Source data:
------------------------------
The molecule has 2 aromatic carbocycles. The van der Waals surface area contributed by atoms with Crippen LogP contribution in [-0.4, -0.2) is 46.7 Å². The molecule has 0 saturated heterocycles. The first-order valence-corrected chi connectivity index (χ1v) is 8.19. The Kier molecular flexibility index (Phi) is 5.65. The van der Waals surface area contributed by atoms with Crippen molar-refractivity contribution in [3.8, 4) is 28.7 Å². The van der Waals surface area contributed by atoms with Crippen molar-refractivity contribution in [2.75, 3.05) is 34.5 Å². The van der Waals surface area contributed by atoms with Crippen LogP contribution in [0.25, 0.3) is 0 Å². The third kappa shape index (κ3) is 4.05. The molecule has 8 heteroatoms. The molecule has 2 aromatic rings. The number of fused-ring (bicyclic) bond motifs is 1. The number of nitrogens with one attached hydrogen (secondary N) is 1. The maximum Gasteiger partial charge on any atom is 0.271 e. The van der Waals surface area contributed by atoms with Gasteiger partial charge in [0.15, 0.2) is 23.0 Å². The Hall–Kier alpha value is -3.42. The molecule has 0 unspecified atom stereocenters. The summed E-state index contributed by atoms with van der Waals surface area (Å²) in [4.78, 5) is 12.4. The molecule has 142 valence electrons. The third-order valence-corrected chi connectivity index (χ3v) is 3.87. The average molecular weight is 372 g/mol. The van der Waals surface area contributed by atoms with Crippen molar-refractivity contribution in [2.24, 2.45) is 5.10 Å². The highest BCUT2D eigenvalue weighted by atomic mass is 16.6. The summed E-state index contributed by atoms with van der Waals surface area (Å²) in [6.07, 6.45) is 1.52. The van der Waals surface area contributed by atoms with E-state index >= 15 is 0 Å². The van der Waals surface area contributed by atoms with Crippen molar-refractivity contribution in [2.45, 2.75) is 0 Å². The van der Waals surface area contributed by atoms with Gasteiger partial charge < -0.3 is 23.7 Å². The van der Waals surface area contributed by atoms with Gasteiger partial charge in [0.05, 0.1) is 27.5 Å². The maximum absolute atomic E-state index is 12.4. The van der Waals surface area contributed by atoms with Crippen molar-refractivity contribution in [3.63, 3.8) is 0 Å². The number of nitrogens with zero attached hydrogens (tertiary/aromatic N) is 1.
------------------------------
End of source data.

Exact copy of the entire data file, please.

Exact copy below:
The molecule has 2 aromatic carbocycles. The van der Waals surface area contributed by atoms with Crippen LogP contribution in [-0.4, -0.2) is 46.7 Å². The molecule has 0 saturated heterocycles. The first-order valence-corrected chi connectivity index (χ1v) is 8.19. The Kier molecular flexibility index (Phi) is 5.65. The van der Waals surface area contributed by atoms with Crippen molar-refractivity contribution in [3.8, 4) is 28.7 Å². The van der Waals surface area contributed by atoms with Crippen molar-refractivity contribution in [2.75, 3.05) is 34.5 Å². The van der Waals surface area contributed by atoms with Crippen LogP contribution in [0.25, 0.3) is 0 Å². The third kappa shape index (κ3) is 4.05. The molecule has 8 heteroatoms. The molecule has 2 aromatic rings. The number of fused-ring (bicyclic) bond motifs is 1. The number of nitrogens with one attached hydrogen (secondary N) is 1. The maximum Gasteiger partial charge on any atom is 0.271 e. The van der Waals surface area contributed by atoms with Gasteiger partial charge in [0.15, 0.2) is 23.0 Å². The Hall–Kier alpha value is -3.42. The molecule has 0 unspecified atom stereocenters. The summed E-state index contributed by atoms with van der Waals surface area (Å²) in [4.78, 5) is 12.4. The molecule has 142 valence electrons. The third-order valence-corrected chi connectivity index (χ3v) is 3.87. The average molecular weight is 372 g/mol. The van der Waals surface area contributed by atoms with Crippen molar-refractivity contribution in [2.24, 2.45) is 5.10 Å². The highest BCUT2D eigenvalue weighted by atomic mass is 16.6. The summed E-state index contributed by atoms with van der Waals surface area (Å²) in [6.07, 6.45) is 1.52. The van der Waals surface area contributed by atoms with E-state index >= 15 is 0 Å². The van der Waals surface area contributed by atoms with Crippen molar-refractivity contribution in [2.45, 2.75) is 0 Å². The van der Waals surface area contributed by atoms with Gasteiger partial charge < -0.3 is 23.7 Å². The van der Waals surface area contributed by atoms with Gasteiger partial charge in [0.05, 0.1) is 27.5 Å². The maximum absolute atomic E-state index is 12.4. The van der Waals surface area contributed by atoms with Crippen molar-refractivity contribution in [3.63, 3.8) is 0 Å². The number of nitrogens with zero attached hydrogens (tertiary/aromatic N) is 1.